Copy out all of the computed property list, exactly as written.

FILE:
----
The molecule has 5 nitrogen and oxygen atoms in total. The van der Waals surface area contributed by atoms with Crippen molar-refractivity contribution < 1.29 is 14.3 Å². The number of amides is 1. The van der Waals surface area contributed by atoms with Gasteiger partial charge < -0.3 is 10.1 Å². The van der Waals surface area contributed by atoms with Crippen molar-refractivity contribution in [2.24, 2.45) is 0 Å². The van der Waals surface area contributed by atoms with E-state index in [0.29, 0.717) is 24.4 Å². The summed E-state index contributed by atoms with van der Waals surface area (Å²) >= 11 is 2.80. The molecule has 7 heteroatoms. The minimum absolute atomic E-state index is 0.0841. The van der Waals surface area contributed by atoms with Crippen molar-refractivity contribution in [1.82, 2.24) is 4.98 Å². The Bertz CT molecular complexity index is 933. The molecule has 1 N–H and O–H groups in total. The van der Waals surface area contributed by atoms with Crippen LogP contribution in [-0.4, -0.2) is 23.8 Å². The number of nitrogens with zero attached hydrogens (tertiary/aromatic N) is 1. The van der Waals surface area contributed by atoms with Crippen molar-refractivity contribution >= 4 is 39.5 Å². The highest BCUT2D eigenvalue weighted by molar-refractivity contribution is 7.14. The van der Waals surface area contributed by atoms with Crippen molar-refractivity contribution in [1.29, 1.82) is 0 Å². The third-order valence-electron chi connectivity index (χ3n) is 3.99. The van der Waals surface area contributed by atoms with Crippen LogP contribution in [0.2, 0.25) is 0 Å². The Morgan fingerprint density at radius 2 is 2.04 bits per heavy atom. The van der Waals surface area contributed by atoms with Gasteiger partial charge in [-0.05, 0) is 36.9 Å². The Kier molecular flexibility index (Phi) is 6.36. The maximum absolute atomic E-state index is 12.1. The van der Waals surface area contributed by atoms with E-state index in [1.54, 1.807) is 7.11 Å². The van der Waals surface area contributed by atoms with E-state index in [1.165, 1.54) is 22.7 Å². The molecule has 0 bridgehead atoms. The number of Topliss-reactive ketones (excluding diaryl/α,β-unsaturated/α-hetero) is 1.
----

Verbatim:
The molecule has 5 nitrogen and oxygen atoms in total. The van der Waals surface area contributed by atoms with Crippen molar-refractivity contribution < 1.29 is 14.3 Å². The number of amides is 1. The van der Waals surface area contributed by atoms with Gasteiger partial charge < -0.3 is 10.1 Å². The van der Waals surface area contributed by atoms with Crippen molar-refractivity contribution in [2.24, 2.45) is 0 Å². The van der Waals surface area contributed by atoms with E-state index in [0.29, 0.717) is 24.4 Å². The summed E-state index contributed by atoms with van der Waals surface area (Å²) >= 11 is 2.80. The molecule has 7 heteroatoms. The minimum absolute atomic E-state index is 0.0841. The van der Waals surface area contributed by atoms with Crippen molar-refractivity contribution in [1.82, 2.24) is 4.98 Å². The Bertz CT molecular complexity index is 933. The molecule has 1 N–H and O–H groups in total. The van der Waals surface area contributed by atoms with Crippen LogP contribution in [-0.4, -0.2) is 23.8 Å². The number of nitrogens with zero attached hydrogens (tertiary/aromatic N) is 1. The van der Waals surface area contributed by atoms with Crippen molar-refractivity contribution >= 4 is 39.5 Å². The highest BCUT2D eigenvalue weighted by molar-refractivity contribution is 7.14. The van der Waals surface area contributed by atoms with Crippen molar-refractivity contribution in [1.29, 1.82) is 0 Å². The third-order valence-electron chi connectivity index (χ3n) is 3.99. The van der Waals surface area contributed by atoms with Crippen LogP contribution in [0.2, 0.25) is 0 Å². The Morgan fingerprint density at radius 2 is 2.04 bits per heavy atom. The van der Waals surface area contributed by atoms with Gasteiger partial charge in [-0.05, 0) is 36.9 Å². The Kier molecular flexibility index (Phi) is 6.36. The maximum absolute atomic E-state index is 12.1. The van der Waals surface area contributed by atoms with E-state index in [1.54, 1.807) is 7.11 Å². The van der Waals surface area contributed by atoms with E-state index in [1.165, 1.54) is 22.7 Å². The molecule has 0 bridgehead atoms. The number of Topliss-reactive ketones (excluding diaryl/α,β-unsaturated/α-hetero) is 1.